That in itself is just awful, but it congeals into an even shittier concoction with the primary acoustics to lead, not only finding themselves with barely the space to breathe, but also failing to slough off some of their more embarrassingly cloying affectations. It doesn’t take a genius to see where the Plain White T’s are going with this, so let’s just cut the legs off nice and early—yes, Hey There Delilah was also cloying, but it was also rich and well-balanced, and had the benefit of big, swelling youth behind it. The Plain White T’s nowadays, on the other hand, are nearly 20 years removed from that. They’re markedly worse in every department.

There’s no good reason for that either, other than the Plain White T’s going on for this long seemingly unchecked, and thus having little idea of what flies anymore. This doesn’t even feel profit-driven anymore; no act worth their salt, no matter how poppy, is stringing themselves to the kind of elementary sentimentality present on L-O-V-E or Girl From Pasadena. They’d be laughed out of polite company if they were, though the likelihood of the Plain White T’s not having that isn’t lost either. They’re hardly a benchmark to match up to, especially now as they dribble out maudlin platitudes with nothing keeping them up. Higginson isn’t close to being talented enough to sell these as ‘real’, and thus, the entire album winds up feeling like wasted space. For God’s sake, Young Tonight’s hook of “We’re gonna get old but we’re young tonight” is the kind of line you’d come up with a parody of this sort of thing; it’s got no flair or momentum or creative impetus behind it, and winds up exactly as flaccid as the 12 other songs to follow.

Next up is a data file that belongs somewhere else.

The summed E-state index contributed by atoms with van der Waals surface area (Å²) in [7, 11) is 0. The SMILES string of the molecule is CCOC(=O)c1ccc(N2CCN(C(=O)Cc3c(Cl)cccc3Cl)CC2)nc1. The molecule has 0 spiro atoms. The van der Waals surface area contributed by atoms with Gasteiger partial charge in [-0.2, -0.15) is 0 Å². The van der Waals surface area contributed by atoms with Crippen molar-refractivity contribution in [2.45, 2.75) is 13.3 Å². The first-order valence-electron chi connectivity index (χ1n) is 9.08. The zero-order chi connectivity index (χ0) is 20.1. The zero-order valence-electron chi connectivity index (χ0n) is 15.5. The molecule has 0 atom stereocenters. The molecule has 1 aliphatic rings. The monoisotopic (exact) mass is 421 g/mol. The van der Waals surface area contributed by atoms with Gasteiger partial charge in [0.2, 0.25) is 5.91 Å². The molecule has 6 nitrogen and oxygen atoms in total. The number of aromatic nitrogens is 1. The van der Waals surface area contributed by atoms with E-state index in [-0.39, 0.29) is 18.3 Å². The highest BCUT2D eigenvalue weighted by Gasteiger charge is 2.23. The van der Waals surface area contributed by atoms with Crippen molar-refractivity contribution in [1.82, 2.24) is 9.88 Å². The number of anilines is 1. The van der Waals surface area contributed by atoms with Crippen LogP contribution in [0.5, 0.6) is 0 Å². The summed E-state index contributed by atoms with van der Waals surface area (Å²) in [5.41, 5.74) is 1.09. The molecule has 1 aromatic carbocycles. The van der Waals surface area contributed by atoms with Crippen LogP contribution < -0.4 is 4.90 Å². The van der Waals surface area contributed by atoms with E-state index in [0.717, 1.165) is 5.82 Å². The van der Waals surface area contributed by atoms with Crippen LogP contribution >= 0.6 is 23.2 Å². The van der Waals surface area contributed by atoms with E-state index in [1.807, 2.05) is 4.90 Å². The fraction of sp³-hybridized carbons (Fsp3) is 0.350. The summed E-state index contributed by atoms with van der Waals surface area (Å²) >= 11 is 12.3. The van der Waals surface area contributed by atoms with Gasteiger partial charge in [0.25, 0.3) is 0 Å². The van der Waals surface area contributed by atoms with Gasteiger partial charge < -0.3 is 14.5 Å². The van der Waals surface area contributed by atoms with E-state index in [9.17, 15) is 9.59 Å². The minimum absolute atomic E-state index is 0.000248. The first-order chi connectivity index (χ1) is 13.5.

So what’s the point of any of this, then? Good question, and one that certainly won’t be answered by the Plain White T’s themselves. It’s already a wonder they’ve still got Fearless backing them, especially when their label debut Parallel Universes in 2018 wasn’t any good either, but any self-respecting label would be mortified to have this go out on their roster. Especially in 2023 where creativity in alternative spaces—even in pop-rock—is at such a notable high, the Plain White T’s coasting just isn’t excusable. There’s no reason this needs to exist, when it’s so openly lazy and devoid of even the semblance of an idea. Even when they’ve been running on fumes practically for the whole of their post-Hey There Delilah lifespan, being this open about the fact doesn’t endear you to anyone. If anything, it makes it a hell of a lot clearer why people stopped paying attention.

For fans of: McFly, Dashboard Confessional, Mayday Parade

‘Plain White T’s’ by Plain White T’s is released on 17th November on Fearless Records.

Words by Luke Nuttall